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Sau Ashabai Kate Vs. Vithal Bhika Nade [1989] INSC 308 (17 October 1989)

Sharma, L.M. (J) Sharma, L.M. (J) Thommen, T.K. (J)

CITATION: 1990 AIR 670 1989 SCR Supl. (1) 464 1989 SCC Supl. (2) 450 JT 1989 (4) 163 1989 SCALE (2)866

ACT:

Hindu Law: Remarriage of son's widow--Power of son's mother to adopt--Whether revives.

HEAD NOTE:

The disputed property belonged to a joint Hindu family, governed by Mitakshra law of which one Bhiku and his son were coparceners. Bhiku died leaving behind Parvati his widow and a son, Balu. Soon after, Balu too died, leaving behind his widow Lilabai who gave birth to a posthumous daughter, the present appellant. Sometime later Lilabai remarried. Thereupon Parvati, Bhiku's surviving wife adopted Vithal, the present respondent in this appeal. The appellant, Ashabai on attaining majority filed the present suit for a decree for possession of properties with mesne profits and a decree for money and challenged the power of her grand-mother to adopt.

The trial court upheld the adoption of the defendant as valid and dismissed the suit. The plaintiff Ashabai challenged the decision by an appeal. The Appellate court allowed the appeal and passed a decree in her favour granting the reliefs claimed. Thereupon the defendants challenged the decree of the first appellate court in the High Court. The High Court ruled that a Hindu widow's power to adopt is revived the moment there is nobody to continue the line, and thus the adoption of the respondent was found legal and valid and the decree in favour of the plaintiff-appellant was set aside and her suit dismissed. Hence this appeal by special leave by the plaintiff.

Allowing the appeal in part by decreeing the suit for half share in the suit properties with mesne profits this Court,

HELD: There does not appear to by any scope for holding that on the remarriage of the son's widow the power of son's mother to adopt revives. [467F] In the instant case, on the death of Balu, the responsibility for the continuance of the family line fell on his widow Lilabai by the power of adoption vesting in her and the power of Parvati to adopt was extin465 guished permanently and is not revived even on Lilabai's remarriage. Consequently the adoption of the first defendant was invalid in the eye of law and he did not get any interest in the suit properties. [468B] The properties belonged to the joint family of which Bhiku was a coparcener. On his death in 1942 his wife Parvati got under S. 3(2) of the Hindu Women's Rights to Property Act, 1937, the same interest as Bhiku had in the joint family properties. [468C] The interest which initially devolved on Parvati, however, was limited in nature known as the Hindu Women's estate.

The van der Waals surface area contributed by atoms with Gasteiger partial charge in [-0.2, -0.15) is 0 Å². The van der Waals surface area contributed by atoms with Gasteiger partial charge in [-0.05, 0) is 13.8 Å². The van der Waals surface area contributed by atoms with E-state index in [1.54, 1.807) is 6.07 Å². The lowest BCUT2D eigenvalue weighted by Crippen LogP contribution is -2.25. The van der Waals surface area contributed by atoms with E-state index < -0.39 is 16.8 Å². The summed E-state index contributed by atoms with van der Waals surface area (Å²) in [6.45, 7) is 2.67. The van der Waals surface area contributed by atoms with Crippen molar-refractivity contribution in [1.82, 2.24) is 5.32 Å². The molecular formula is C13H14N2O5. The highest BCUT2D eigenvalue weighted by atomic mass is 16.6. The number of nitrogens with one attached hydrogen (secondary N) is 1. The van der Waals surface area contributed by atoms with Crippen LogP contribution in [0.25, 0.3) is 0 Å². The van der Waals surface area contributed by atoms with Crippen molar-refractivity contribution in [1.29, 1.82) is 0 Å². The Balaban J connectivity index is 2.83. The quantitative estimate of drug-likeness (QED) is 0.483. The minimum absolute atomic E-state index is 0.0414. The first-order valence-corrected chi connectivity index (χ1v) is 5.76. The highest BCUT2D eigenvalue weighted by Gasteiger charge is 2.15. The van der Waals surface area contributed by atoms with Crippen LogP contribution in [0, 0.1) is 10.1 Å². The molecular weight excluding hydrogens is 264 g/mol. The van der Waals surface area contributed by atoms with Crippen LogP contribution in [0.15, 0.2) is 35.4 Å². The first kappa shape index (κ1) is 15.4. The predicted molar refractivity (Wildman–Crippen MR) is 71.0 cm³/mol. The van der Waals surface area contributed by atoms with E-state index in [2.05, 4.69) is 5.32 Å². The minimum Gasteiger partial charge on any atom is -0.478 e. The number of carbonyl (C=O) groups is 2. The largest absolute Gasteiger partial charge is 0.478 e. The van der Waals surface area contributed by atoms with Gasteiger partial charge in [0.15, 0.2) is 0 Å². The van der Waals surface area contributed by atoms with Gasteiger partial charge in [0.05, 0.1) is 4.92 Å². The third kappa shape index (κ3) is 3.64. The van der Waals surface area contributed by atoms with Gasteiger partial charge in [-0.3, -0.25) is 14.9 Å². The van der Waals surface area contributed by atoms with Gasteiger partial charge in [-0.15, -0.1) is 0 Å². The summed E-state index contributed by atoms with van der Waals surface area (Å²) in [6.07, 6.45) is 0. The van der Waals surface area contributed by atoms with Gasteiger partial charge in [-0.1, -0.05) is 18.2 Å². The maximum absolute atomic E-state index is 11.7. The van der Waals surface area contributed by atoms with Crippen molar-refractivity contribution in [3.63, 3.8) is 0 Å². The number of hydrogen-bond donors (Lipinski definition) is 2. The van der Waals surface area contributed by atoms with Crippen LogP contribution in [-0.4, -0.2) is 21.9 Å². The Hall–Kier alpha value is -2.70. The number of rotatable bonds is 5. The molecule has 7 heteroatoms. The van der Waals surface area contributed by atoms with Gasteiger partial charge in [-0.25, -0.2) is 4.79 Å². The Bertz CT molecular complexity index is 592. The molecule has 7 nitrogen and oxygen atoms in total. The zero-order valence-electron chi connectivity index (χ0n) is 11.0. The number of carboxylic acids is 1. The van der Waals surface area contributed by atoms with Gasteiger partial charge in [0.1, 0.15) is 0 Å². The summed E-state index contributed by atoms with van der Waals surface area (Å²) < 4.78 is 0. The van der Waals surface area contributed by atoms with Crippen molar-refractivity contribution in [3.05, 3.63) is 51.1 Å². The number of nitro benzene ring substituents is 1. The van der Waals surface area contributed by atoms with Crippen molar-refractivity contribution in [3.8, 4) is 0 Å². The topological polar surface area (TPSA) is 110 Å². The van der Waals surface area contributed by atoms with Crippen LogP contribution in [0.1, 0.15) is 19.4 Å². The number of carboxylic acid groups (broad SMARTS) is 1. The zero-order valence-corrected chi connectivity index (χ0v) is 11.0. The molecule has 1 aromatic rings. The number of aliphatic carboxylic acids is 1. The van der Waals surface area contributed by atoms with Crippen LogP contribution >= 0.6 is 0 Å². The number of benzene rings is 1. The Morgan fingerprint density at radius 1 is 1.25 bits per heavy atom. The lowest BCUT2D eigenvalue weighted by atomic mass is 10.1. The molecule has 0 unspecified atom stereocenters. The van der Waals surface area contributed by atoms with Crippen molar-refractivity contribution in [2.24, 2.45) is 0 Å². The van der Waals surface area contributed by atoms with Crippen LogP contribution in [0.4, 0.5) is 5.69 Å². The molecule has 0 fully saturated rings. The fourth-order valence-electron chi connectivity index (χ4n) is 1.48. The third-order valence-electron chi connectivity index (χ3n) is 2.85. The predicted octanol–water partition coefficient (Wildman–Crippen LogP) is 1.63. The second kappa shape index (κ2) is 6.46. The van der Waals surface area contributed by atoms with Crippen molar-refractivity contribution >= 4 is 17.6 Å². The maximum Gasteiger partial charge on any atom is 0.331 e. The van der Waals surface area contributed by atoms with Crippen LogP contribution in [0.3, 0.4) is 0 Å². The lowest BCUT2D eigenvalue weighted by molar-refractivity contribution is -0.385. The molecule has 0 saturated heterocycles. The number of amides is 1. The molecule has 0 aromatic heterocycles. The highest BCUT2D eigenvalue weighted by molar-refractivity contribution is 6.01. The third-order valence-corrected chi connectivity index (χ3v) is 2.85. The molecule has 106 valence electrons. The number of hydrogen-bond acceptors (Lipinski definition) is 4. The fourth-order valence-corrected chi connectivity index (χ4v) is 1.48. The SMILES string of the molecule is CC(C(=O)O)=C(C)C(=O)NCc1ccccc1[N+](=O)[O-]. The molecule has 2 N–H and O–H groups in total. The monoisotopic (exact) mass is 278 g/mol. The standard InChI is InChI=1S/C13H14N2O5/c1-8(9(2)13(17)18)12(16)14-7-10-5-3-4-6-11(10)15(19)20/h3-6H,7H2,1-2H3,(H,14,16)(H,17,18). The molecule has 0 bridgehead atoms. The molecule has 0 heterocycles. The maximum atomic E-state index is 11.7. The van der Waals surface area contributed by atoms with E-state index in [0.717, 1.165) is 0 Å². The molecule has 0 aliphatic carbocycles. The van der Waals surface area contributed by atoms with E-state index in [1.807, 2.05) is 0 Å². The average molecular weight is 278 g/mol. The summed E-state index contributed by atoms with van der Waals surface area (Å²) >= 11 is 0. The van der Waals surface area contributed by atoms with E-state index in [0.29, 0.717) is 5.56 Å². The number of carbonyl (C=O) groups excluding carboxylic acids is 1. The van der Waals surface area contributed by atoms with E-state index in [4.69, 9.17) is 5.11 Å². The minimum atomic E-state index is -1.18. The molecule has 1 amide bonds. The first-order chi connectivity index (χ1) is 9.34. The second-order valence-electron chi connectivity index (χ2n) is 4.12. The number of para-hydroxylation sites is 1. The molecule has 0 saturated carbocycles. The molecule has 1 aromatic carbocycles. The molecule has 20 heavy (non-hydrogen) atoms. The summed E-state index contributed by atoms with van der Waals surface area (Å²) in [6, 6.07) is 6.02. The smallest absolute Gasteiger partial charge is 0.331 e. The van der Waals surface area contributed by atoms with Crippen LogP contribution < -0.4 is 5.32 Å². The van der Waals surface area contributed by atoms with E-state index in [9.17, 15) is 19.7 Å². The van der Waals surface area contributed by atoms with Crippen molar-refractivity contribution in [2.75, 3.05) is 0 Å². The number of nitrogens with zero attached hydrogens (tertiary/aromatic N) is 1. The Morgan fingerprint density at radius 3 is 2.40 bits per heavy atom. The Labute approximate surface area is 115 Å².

On passing of the Hindu Succession Act, 1957 she became full owner thereof. [468D] Ram Chandra v. Murlidhar, [1937] 39 Bom. L.R. 599;

Gurunath v. Kamlabai, [1955] 1 SCR 1135; Amrendra Mansingh v. Sanatan Singh, [1933] L.R. 60 I.A. 242; Ramkrishna Ramchandra v. Shamrao, [1902] I.L.R. 26 Bom. 526 and Bapuji v. Gangaram, [1941] I.L.R. Nagpur 178, referred to.

CIVIL APPELLATE JURISDICTION: Civil Appeal No. 1846 of 1974.

From the Judgment and Order dated 25.9.1972 of the Bombay High Court in Appeal No. 512 of 1965.

V.N. Ganpule and Mrs. Urmila Sirur for the Appellant.

V.A. Bobde, Uday U. Lalit and A.G. Ratnaparkhi for the Respondent.

The Judgment of the Court was delivered by SHARMA, J. This appeal by the plaintiff-appellant is directed against the decision of the Bombay High Court dismissing her suit for possession of the properties detailed in the plaint.

2. The disputed properties belonged to a joint Hindu family governed by Mitakshara law of which one Bhiku and his son Balu were coparceners. Bhiku died on June 6, 1942 leaving behind his widow Parvati, the defendant No. 2 in the present suit and Balu who dies soon after his father's demise on July 24, 1942. In November 1942 Balu's widow Lilabai gave birth to a posthumous daughter who is the present appellant. Sometime later Lilabai remarried and thereupon Parvati 466 adopted Vithal, the first defendant in the present suit, in the year 1949. After attaining majority, appellant Ashabai filed the present suit for a decree for possession of the properties with mesne profits and a decree for money for Rs.3,000 as expenses of her marriage. She challenged the power of her grand-mother to adopt the first defendant on the ground that her right to adopt was lost on the death of Balu leaving behind his widow Lilabai.

3. The trial court accepted the defence case, upheld the adoption of the defendant No. 1 as valid, and dismissed the suit. The plaintiff, Ashabai, challenged the decision by an appeal which was heard by the Extra Assistant Judge, Poona, who allowed the same and passed a decree for possession of the suit properties along with mesne profits. Now, it was the turn of the defendants to question the decree of the first appellate court before the High Court under s. 100 of the Code of Civil Procedure. After considering a number of Privy Council and Supreme Court decisions, the High Court ruled that a Hindu widow's power to adopt is revived the moment there is nobody to continue the line, and since Lilabai incapacitated herself in doing so by her remarriage, the right of her mother-in-law to adopt a son to her husband revived. The adoption of the first defendant was, thus, found legal and valid. Accordingly the decree in favour of the plaintiff was set aside and her suit dismissed. The appellant then moved this Court under Article 136 of the Constitution and special leave has been granted.